ISSN 2398-2950      

Deafness: congenital (hereditary)

ffelis

Introduction

  • Hereditary deafness.
  • Rare. Estimated as 1% of white cats affected.
  • Cause: autosomal dominant gene.
  • Associated with coat color (white) and blue irises.
  • Signs: bi- or unilateral deafness.
  • Diagnosis: signs, Brain stem auditory evoked response (BAER).
  • Treatment: none.
  • Prognosis: guarded, although unilaterally deaf animals may appear normal.
    Print off the owner factsheet Living with a deaf cat  Living with a deaf cat to give to your client.

Pathogenesis

Predisposing factors

General

  • Genotype of parents.
  • Genotype of offspring.
  • Breed.

Pathophysiology

  • One gene for color is linked to deafness in cats.
  • Autosomal dominant gene for coat color W (white).
    Note: not the same as albino.
  • Homozygous offspring are white and may have blue eyes and deafness.
  • Are not blind/sterile as in dogs.
  • More cats with two blue eyes are deaf than with one blue eye.
  • The genes for blue eyes and deafness have incomplete dominance.
  • Affects longhair cats more severely.
  • A second gene is for coat color piebald (S). Unlike dogs this does not appear to be connected to deafness.
  • Some white cats have a gene for Siamese dilution pigment. These are blue-eyed but not deaf (may explain why fewer purebred cats are deaf than crossbred).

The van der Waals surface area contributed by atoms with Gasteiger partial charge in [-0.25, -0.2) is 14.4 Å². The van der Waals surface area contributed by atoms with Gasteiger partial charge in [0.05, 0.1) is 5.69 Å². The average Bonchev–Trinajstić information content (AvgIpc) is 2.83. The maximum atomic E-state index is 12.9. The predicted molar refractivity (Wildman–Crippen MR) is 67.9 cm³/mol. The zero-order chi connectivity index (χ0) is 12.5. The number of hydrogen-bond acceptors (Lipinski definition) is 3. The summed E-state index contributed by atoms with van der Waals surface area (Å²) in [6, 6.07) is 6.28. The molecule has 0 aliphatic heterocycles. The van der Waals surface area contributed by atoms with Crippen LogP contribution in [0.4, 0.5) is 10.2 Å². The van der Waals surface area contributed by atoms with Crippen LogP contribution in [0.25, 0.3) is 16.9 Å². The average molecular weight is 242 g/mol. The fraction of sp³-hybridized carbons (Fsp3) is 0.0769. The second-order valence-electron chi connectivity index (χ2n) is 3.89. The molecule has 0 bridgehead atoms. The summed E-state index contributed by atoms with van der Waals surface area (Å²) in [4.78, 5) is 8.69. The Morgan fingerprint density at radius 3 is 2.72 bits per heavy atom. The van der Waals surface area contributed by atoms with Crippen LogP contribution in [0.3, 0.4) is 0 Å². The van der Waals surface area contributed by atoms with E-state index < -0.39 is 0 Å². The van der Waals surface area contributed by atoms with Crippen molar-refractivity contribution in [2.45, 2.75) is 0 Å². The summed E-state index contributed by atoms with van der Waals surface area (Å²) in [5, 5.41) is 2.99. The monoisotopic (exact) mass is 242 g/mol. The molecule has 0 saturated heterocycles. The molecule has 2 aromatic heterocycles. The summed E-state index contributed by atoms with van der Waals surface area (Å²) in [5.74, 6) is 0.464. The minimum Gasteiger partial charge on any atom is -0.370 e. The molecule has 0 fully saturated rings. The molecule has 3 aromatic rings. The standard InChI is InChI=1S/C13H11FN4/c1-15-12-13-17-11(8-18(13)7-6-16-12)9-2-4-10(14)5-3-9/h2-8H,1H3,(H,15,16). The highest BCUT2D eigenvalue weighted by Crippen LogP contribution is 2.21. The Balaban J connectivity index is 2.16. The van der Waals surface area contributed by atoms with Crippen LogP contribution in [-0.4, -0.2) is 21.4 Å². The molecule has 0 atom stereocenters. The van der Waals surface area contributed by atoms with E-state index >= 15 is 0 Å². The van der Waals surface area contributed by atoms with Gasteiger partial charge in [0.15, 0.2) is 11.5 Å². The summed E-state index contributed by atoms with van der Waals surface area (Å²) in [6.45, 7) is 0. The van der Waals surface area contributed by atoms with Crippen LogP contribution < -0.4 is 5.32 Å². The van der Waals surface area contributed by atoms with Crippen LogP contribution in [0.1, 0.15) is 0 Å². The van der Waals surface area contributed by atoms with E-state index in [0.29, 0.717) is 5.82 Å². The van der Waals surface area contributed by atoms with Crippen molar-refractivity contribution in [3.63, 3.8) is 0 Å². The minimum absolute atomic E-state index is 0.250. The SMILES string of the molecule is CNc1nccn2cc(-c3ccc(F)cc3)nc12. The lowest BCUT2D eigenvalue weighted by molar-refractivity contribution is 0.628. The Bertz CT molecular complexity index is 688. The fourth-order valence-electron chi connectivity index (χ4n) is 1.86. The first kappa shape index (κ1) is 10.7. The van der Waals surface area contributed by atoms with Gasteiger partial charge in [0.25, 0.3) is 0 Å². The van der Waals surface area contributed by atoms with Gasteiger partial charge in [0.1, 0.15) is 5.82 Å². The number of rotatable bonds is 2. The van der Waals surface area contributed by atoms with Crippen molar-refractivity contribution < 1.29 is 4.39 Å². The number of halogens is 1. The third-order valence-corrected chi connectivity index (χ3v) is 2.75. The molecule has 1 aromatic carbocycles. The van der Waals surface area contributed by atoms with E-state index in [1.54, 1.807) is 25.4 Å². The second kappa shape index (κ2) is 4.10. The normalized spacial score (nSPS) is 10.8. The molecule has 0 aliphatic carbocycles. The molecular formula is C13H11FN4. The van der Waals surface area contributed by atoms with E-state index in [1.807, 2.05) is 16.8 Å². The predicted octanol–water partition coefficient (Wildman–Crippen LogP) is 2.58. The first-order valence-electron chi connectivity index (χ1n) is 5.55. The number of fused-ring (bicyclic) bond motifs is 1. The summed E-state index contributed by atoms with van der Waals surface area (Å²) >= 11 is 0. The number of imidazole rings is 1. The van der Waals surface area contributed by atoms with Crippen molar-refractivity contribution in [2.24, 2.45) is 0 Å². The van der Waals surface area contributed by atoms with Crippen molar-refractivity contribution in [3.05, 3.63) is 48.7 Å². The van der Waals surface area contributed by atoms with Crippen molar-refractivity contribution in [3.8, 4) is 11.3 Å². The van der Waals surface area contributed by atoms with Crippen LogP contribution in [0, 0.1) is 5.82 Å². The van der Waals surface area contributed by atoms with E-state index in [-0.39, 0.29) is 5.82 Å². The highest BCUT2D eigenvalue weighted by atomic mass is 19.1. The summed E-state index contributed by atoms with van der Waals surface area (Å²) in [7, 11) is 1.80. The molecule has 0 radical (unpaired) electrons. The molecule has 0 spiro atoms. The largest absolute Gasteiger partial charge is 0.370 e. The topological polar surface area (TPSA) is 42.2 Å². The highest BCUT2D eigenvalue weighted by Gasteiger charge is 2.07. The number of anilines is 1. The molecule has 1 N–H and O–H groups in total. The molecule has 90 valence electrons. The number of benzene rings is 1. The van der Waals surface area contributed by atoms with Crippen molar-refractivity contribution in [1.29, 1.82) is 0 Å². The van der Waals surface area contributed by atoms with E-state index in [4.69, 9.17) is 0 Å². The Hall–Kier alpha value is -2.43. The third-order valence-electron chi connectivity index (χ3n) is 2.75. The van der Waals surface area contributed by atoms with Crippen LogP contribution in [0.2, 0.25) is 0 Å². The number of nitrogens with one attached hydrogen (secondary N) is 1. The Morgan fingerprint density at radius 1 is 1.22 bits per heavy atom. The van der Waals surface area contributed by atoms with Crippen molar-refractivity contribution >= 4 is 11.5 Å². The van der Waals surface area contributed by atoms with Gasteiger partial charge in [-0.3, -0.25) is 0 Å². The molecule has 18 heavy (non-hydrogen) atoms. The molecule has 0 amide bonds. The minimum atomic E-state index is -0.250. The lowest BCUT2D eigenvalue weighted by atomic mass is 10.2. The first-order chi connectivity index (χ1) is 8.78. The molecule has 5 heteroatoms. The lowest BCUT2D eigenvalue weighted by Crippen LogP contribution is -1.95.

• Neonatal kittens   →   absence of melanocytes (function unknown) in stria vascularis of cochlea   →   degeneration of stria vascularis   →   degeneration of hair cells of cochlear ducts   →   sensorineural deafness.

Timecourse

  • Degeneration of inner ear structures completed by 3-4 weeks old.

Diagnosis

This article is available in full to registered subscribers

Sign up now to obtain ten tokens to view any ten Vetlexicon articles, images, sounds or videos, or Login

Prevention

This article is available in full to registered subscribers

Sign up now to obtain ten tokens to view any ten Vetlexicon articles, images, sounds or videos, or Login

Outcomes

This article is available in full to registered subscribers

Sign up now to obtain ten tokens to view any ten Vetlexicon articles, images, sounds or videos, or Login

Further Reading

Publications

Refereed papers

  • Recent references from PubMed and VetMedResource.
  • Strain G M (1999) Congenital deafness and its recognition. Vet Clin North Am Small Anim Pract 29 (4), 895-907 PubMed.
  • Strain G M (1996) Aetiology, prevalence and diagnosis of deafness in dogs and cats. Br Vet J 152 (1), 17-36 PubMed.
  • Strain G M (1991) Congenital deafness in dogs and cats. Compend Contin Educ 13 (2), 245-50 VetMedResource.

Can’t find what you’re looking for?

We have an ever growing content library on Vetlexicon so if you ever find we haven't covered something that you need please fill in the form below and let us know!

 
 
 
 

To show you are not a Bot please can you enter the number showing adjacent to this field

 Security code